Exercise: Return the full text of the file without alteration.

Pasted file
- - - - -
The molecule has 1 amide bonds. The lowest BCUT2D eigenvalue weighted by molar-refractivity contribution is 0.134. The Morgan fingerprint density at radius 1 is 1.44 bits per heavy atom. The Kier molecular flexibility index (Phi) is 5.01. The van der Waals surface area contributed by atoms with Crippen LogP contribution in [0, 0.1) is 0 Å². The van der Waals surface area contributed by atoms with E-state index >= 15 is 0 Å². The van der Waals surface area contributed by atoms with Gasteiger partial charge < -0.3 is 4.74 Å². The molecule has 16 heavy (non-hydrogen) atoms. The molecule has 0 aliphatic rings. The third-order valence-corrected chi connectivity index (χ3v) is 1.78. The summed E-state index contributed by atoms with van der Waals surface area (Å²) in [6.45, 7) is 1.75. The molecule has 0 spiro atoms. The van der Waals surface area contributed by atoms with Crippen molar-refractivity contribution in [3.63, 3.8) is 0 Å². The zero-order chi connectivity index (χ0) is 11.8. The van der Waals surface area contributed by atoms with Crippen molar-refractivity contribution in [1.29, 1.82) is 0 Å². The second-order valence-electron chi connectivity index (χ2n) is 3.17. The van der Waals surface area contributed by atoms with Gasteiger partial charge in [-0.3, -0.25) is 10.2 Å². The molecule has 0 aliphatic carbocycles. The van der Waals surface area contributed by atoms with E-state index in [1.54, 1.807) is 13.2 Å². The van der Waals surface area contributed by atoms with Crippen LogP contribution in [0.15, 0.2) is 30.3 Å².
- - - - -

The molecule has 1 amide bonds. The lowest BCUT2D eigenvalue weighted by molar-refractivity contribution is 0.134. The Morgan fingerprint density at radius 1 is 1.44 bits per heavy atom. The Kier molecular flexibility index (Phi) is 5.01. The van der Waals surface area contributed by atoms with Crippen LogP contribution in [0, 0.1) is 0 Å². The van der Waals surface area contributed by atoms with E-state index >= 15 is 0 Å². The van der Waals surface area contributed by atoms with Gasteiger partial charge < -0.3 is 4.74 Å². The molecule has 16 heavy (non-hydrogen) atoms. The molecule has 0 aliphatic rings. The third-order valence-corrected chi connectivity index (χ3v) is 1.78. The summed E-state index contributed by atoms with van der Waals surface area (Å²) in [6.45, 7) is 1.75. The molecule has 0 spiro atoms. The van der Waals surface area contributed by atoms with Crippen molar-refractivity contribution in [3.63, 3.8) is 0 Å². The zero-order chi connectivity index (χ0) is 11.8. The van der Waals surface area contributed by atoms with Crippen molar-refractivity contribution in [1.29, 1.82) is 0 Å². The second-order valence-electron chi connectivity index (χ2n) is 3.17. The van der Waals surface area contributed by atoms with Gasteiger partial charge in [-0.3, -0.25) is 10.2 Å². The molecule has 0 aliphatic carbocycles. The van der Waals surface area contributed by atoms with E-state index in [1.54, 1.807) is 13.2 Å². The van der Waals surface area contributed by atoms with Crippen LogP contribution in [0.15, 0.2) is 30.3 Å².